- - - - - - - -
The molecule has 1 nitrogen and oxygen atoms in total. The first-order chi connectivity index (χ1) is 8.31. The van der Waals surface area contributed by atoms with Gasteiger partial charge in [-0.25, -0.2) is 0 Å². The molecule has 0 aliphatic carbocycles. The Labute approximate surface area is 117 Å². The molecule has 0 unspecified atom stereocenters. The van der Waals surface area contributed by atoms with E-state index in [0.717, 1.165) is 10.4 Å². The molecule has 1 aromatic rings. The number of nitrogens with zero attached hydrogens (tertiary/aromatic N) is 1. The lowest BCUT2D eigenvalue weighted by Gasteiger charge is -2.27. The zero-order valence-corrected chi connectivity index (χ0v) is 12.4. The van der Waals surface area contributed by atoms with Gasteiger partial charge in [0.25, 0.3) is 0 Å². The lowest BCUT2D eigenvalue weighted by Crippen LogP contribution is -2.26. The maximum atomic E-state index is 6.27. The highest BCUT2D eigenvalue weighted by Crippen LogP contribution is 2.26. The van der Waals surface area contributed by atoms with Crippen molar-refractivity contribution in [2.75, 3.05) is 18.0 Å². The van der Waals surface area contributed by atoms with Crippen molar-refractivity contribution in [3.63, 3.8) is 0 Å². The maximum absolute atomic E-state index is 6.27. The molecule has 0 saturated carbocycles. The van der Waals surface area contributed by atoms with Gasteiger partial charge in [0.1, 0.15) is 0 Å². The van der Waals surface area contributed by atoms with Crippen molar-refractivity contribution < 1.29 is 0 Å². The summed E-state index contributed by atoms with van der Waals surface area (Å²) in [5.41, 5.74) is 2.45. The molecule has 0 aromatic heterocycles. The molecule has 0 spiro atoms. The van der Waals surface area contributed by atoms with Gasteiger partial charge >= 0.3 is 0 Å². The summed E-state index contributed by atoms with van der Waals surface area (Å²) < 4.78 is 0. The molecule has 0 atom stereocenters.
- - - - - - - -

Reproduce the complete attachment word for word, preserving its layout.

The molecule has 1 nitrogen and oxygen atoms in total. The first-order chi connectivity index (χ1) is 8.31. The van der Waals surface area contributed by atoms with Gasteiger partial charge in [-0.25, -0.2) is 0 Å². The molecule has 0 aliphatic carbocycles. The Labute approximate surface area is 117 Å². The molecule has 0 unspecified atom stereocenters. The van der Waals surface area contributed by atoms with E-state index in [0.717, 1.165) is 10.4 Å². The molecule has 1 aromatic rings. The number of nitrogens with zero attached hydrogens (tertiary/aromatic N) is 1. The lowest BCUT2D eigenvalue weighted by Gasteiger charge is -2.27. The zero-order valence-corrected chi connectivity index (χ0v) is 12.4. The van der Waals surface area contributed by atoms with Gasteiger partial charge in [0.25, 0.3) is 0 Å². The lowest BCUT2D eigenvalue weighted by Crippen LogP contribution is -2.26. The maximum atomic E-state index is 6.27. The highest BCUT2D eigenvalue weighted by Crippen LogP contribution is 2.26. The van der Waals surface area contributed by atoms with Crippen molar-refractivity contribution in [2.75, 3.05) is 18.0 Å². The van der Waals surface area contributed by atoms with Crippen molar-refractivity contribution in [3.63, 3.8) is 0 Å². The maximum absolute atomic E-state index is 6.27. The molecule has 0 saturated carbocycles. The van der Waals surface area contributed by atoms with Gasteiger partial charge in [0.1, 0.15) is 0 Å². The van der Waals surface area contributed by atoms with Crippen molar-refractivity contribution < 1.29 is 0 Å². The summed E-state index contributed by atoms with van der Waals surface area (Å²) in [5.41, 5.74) is 2.45. The molecule has 0 aromatic heterocycles. The molecule has 0 spiro atoms. The van der Waals surface area contributed by atoms with Gasteiger partial charge >= 0.3 is 0 Å². The summed E-state index contributed by atoms with van der Waals surface area (Å²) < 4.78 is 0. The molecule has 0 atom stereocenters.